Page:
Inflate the pressure bag to loosely fit the void. Vacuum bag the whole thing. Job done. The air bag will automatically expand as vacuum is applied ouside it.

#17 Wolf

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Posted 05 March 2012 - 22:44

Lee, osmosis, I think it's called- epoxy should be quite resistant to it, but polyesther not so (with a caveat I've mentioned in earlier post)...

#18 Kelpiecross

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Posted 06 March 2012 - 03:16

[quote name='mariner' date='Mar 5 2012, 11:30' post='5568887']

I hate to say it - but I don't think your scheme is hugely practical.

How are you going to join the boxes?
I think any ideas about fibreglassing inside a box through an "access hole" would be very awkward and messy and verging on the impossible.
Same applies to vacuum bags etc. - not really practical.
All the above is considering that you are looking for a simpler and quicker method of fibreglass construction.

I think it would be possible to make up a plywood chassis in one piece (like your drawing or like the similar Marcos chassis) and then encapsulate it in fibreglass - reinforcing the inside of the box areas (that you can get at) with 'glass as you proceed. But you still would need a body shell.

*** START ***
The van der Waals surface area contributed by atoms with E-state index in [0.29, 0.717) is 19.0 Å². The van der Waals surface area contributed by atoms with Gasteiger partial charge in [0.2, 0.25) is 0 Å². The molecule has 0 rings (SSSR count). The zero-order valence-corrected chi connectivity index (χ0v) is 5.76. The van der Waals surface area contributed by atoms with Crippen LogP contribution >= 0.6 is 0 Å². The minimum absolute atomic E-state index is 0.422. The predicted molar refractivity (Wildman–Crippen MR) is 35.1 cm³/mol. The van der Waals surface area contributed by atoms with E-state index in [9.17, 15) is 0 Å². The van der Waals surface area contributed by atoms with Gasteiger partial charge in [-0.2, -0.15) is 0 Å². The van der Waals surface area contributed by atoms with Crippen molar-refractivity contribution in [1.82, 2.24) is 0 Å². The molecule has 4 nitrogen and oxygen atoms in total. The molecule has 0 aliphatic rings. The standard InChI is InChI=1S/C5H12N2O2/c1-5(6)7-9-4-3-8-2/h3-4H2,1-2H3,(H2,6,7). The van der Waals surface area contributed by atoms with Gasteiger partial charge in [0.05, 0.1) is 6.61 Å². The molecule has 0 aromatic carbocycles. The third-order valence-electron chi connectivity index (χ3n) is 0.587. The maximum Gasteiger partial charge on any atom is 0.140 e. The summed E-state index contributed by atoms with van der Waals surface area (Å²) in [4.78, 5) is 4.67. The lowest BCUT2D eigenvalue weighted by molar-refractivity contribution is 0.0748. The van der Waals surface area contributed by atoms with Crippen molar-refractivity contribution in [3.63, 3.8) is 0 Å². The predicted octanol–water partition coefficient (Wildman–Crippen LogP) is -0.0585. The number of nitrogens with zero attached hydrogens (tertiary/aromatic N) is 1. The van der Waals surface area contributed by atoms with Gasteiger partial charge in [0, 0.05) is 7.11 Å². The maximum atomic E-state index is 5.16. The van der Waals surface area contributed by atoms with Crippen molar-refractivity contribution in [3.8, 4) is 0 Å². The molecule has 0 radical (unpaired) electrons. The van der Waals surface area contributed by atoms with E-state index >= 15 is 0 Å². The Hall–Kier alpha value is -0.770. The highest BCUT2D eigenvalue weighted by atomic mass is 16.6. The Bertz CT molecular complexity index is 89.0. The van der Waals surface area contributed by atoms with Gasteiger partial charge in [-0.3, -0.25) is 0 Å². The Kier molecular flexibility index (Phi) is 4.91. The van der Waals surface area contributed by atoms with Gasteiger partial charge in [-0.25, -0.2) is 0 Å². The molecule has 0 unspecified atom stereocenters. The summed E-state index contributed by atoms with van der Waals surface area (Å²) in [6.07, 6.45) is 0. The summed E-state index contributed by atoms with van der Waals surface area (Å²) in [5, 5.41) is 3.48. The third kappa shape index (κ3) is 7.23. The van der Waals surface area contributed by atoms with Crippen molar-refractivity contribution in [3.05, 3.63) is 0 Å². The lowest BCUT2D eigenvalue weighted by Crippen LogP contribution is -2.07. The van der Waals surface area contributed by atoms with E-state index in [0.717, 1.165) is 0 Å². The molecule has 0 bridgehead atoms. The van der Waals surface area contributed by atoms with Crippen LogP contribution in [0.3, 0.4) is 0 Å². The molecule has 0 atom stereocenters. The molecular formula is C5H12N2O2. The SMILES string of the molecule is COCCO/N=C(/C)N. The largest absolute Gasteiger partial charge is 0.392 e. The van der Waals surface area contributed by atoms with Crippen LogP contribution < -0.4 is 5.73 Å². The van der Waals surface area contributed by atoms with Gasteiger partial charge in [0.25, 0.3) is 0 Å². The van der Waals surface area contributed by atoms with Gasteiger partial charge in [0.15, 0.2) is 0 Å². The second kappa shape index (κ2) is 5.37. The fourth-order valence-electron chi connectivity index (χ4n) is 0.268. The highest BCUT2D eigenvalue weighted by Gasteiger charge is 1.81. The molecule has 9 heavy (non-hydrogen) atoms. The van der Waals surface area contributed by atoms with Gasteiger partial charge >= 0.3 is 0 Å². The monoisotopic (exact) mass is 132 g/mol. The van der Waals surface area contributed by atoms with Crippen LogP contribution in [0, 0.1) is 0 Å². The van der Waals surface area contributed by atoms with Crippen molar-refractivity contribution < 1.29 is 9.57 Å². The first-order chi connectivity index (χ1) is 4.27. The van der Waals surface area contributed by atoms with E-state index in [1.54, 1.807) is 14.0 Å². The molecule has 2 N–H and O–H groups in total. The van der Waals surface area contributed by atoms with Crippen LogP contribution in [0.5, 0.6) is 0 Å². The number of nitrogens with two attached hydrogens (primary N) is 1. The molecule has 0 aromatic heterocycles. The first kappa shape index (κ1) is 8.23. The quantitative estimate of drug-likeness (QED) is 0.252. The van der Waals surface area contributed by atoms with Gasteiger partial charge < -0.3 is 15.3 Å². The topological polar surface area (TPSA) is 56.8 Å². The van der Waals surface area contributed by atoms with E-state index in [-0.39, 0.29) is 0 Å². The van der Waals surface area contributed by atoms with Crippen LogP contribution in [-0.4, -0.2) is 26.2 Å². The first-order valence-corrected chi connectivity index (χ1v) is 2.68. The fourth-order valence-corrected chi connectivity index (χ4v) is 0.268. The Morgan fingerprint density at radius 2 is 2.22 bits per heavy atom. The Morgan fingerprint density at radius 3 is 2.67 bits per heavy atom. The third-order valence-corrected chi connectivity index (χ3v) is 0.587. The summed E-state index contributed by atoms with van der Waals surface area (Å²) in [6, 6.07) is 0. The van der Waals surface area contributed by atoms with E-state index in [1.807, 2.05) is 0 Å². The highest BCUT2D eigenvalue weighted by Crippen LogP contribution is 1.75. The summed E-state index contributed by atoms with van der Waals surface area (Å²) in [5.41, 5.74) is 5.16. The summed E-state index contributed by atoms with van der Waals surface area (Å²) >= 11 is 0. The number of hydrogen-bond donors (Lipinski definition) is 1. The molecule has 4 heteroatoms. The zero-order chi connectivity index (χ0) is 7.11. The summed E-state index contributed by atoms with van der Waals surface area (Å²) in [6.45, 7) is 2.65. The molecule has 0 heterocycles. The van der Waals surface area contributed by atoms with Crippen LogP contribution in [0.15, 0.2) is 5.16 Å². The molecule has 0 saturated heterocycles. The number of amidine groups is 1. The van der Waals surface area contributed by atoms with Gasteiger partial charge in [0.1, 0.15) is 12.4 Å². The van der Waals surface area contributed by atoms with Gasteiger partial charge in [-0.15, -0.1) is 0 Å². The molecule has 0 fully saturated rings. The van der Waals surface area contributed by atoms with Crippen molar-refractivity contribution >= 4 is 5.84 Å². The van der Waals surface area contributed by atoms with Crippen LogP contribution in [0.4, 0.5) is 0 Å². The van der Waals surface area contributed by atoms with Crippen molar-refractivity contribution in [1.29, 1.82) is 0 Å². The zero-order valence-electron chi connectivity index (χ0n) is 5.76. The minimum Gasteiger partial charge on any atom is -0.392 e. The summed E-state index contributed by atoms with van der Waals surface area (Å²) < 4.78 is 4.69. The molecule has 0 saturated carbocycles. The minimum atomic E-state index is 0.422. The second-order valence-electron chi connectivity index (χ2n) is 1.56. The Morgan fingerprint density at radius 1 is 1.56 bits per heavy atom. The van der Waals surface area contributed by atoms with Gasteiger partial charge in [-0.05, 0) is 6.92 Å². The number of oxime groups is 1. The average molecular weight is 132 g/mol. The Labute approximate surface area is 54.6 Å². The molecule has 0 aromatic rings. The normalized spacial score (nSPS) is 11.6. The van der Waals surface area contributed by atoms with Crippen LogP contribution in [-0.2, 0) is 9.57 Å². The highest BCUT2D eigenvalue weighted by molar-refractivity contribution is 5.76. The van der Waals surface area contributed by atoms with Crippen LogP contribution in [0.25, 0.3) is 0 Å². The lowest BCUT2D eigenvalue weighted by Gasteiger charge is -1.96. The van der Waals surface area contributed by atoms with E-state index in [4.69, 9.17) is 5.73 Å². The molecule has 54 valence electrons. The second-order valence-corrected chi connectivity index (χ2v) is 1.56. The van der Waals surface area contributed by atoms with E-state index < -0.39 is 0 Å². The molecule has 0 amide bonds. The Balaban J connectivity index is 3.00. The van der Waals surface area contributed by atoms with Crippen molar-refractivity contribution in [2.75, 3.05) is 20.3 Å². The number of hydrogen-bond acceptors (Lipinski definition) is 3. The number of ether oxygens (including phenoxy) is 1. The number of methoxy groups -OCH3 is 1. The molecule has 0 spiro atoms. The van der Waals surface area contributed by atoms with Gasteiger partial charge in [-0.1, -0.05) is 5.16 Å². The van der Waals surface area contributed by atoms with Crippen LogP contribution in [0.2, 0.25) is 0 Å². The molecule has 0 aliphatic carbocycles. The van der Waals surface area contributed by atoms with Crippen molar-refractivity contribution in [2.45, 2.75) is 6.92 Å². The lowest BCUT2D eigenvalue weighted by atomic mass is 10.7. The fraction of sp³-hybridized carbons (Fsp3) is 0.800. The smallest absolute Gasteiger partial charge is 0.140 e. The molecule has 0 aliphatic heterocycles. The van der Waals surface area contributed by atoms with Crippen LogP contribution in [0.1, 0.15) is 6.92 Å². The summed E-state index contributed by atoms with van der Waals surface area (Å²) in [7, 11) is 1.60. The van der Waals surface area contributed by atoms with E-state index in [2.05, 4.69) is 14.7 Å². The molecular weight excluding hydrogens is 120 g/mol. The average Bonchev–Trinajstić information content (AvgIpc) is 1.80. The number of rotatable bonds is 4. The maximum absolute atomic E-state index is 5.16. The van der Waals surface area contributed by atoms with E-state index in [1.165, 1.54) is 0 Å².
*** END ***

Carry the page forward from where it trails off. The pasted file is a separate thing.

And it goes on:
Maybe you should consider more radical schemes like making the chassis out of expanded polystyrene, covering it with 'glass and then dissolving the foam with acetone (or something similar). Possibly you could incorporate the outer shell and chassis in one unit.

I think a lot depends on whether you are trying to build a car to drive or are more interested in the building and development of new construction methods (I am in the second group).
If you want a car to drive - spaceframe etc.

People have been attempting for years to come up with methods of 'glass construction that avoid the buck/female mould methods but without any real improvements.


#19 Greg Locock

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Posted 06 March 2012 - 05:50

Maybe you should consider more radical schemes like making the chassis out of expanded polystyrene, covering it with 'glass and then dissolving the foam with acetone (or something similar). Possibly you could incorporate the outer shell and chassis in one unit.

That's exactly how we built the chassis for our solar cars from 95 onwards, and is more or less how surfboards have been built since the year dot.

The only difference to your suggestion is we leave the foam in place.

Having been through the agony of making female moulds for the exterior a few too many times I'm a big advocate of the surfboard technique for one offs.

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#20 NeilR

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Posted 06 March 2012 - 09:30

core materials need to be stable and stiff enough to transmit the forces between the skins. Polystyrene is a poor core material - it is an open cell foam with limited strength. XPS foam is better, but there is a good reason why the other core materials were invented. Ply and glass would rapidly become too heavy.